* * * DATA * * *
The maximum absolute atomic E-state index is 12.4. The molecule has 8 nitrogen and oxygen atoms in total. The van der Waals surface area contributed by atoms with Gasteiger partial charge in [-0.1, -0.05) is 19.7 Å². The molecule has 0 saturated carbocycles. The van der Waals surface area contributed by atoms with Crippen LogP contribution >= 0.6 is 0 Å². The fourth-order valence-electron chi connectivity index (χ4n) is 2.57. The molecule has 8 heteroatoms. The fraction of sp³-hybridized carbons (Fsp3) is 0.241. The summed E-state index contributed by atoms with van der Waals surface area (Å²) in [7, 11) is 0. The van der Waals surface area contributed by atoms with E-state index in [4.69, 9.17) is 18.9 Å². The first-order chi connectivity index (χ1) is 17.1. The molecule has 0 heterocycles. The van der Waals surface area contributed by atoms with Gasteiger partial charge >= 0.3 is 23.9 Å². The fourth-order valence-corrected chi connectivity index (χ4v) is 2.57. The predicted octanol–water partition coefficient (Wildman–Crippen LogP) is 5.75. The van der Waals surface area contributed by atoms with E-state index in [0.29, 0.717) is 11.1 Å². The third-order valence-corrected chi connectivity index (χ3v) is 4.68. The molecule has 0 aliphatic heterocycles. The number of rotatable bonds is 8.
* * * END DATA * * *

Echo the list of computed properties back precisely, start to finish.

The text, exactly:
The maximum absolute atomic E-state index is 12.4. The molecule has 8 nitrogen and oxygen atoms in total. The van der Waals surface area contributed by atoms with Gasteiger partial charge in [-0.1, -0.05) is 19.7 Å². The molecule has 0 saturated carbocycles. The van der Waals surface area contributed by atoms with Crippen LogP contribution >= 0.6 is 0 Å². The fourth-order valence-electron chi connectivity index (χ4n) is 2.57. The molecule has 8 heteroatoms. The fraction of sp³-hybridized carbons (Fsp3) is 0.241. The summed E-state index contributed by atoms with van der Waals surface area (Å²) in [7, 11) is 0. The van der Waals surface area contributed by atoms with E-state index in [4.69, 9.17) is 18.9 Å². The first-order chi connectivity index (χ1) is 17.1. The molecule has 0 heterocycles. The van der Waals surface area contributed by atoms with Gasteiger partial charge >= 0.3 is 23.9 Å². The fourth-order valence-corrected chi connectivity index (χ4v) is 2.57. The predicted octanol–water partition coefficient (Wildman–Crippen LogP) is 5.75. The van der Waals surface area contributed by atoms with E-state index in [0.29, 0.717) is 11.1 Å². The third-order valence-corrected chi connectivity index (χ3v) is 4.68. The molecule has 0 aliphatic heterocycles. The number of rotatable bonds is 8.